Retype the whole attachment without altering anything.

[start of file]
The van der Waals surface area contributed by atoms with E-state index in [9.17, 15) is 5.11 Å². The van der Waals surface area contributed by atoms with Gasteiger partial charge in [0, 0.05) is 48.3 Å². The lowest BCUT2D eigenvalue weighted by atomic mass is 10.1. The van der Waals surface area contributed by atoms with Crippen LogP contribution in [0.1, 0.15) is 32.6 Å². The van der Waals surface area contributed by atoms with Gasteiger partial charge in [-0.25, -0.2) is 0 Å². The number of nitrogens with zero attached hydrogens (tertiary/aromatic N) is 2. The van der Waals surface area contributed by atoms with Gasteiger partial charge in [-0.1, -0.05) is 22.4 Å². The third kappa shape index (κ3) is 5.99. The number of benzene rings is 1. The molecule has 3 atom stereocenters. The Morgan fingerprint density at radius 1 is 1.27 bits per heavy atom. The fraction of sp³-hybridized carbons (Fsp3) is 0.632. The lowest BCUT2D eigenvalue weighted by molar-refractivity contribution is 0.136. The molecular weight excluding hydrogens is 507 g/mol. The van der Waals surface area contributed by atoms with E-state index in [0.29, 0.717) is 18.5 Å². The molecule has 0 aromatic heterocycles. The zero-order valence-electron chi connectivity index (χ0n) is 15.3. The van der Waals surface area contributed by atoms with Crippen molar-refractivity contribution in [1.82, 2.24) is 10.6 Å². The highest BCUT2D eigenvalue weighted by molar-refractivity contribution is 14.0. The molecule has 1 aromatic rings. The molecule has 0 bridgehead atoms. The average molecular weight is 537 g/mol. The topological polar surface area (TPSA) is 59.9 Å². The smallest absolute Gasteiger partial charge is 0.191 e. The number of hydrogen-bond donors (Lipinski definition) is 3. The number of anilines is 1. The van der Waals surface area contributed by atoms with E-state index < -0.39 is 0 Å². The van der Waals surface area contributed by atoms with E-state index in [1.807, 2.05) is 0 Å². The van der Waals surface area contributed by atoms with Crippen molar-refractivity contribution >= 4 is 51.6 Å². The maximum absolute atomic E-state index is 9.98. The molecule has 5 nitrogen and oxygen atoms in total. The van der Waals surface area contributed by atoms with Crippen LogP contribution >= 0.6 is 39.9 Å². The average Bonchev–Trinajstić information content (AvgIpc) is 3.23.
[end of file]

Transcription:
The van der Waals surface area contributed by atoms with E-state index in [9.17, 15) is 5.11 Å². The van der Waals surface area contributed by atoms with Gasteiger partial charge in [0, 0.05) is 48.3 Å². The lowest BCUT2D eigenvalue weighted by atomic mass is 10.1. The van der Waals surface area contributed by atoms with Crippen LogP contribution in [0.1, 0.15) is 32.6 Å². The van der Waals surface area contributed by atoms with Gasteiger partial charge in [-0.25, -0.2) is 0 Å². The number of nitrogens with zero attached hydrogens (tertiary/aromatic N) is 2. The van der Waals surface area contributed by atoms with Gasteiger partial charge in [-0.1, -0.05) is 22.4 Å². The third kappa shape index (κ3) is 5.99. The number of benzene rings is 1. The molecule has 3 atom stereocenters. The Morgan fingerprint density at radius 1 is 1.27 bits per heavy atom. The fraction of sp³-hybridized carbons (Fsp3) is 0.632. The lowest BCUT2D eigenvalue weighted by molar-refractivity contribution is 0.136. The molecular weight excluding hydrogens is 507 g/mol. The van der Waals surface area contributed by atoms with E-state index in [0.29, 0.717) is 18.5 Å². The molecule has 0 aromatic heterocycles. The zero-order valence-electron chi connectivity index (χ0n) is 15.3. The van der Waals surface area contributed by atoms with Crippen molar-refractivity contribution in [1.82, 2.24) is 10.6 Å². The highest BCUT2D eigenvalue weighted by molar-refractivity contribution is 14.0. The molecule has 1 aromatic rings. The molecule has 0 bridgehead atoms. The average molecular weight is 537 g/mol. The topological polar surface area (TPSA) is 59.9 Å². The smallest absolute Gasteiger partial charge is 0.191 e. The number of hydrogen-bond donors (Lipinski definition) is 3. The number of anilines is 1. The van der Waals surface area contributed by atoms with E-state index < -0.39 is 0 Å². The van der Waals surface area contributed by atoms with E-state index in [1.807, 2.05) is 0 Å². The van der Waals surface area contributed by atoms with Crippen molar-refractivity contribution >= 4 is 51.6 Å². The maximum absolute atomic E-state index is 9.98. The molecule has 5 nitrogen and oxygen atoms in total. The van der Waals surface area contributed by atoms with Crippen LogP contribution >= 0.6 is 39.9 Å². The average Bonchev–Trinajstić information content (AvgIpc) is 3.23.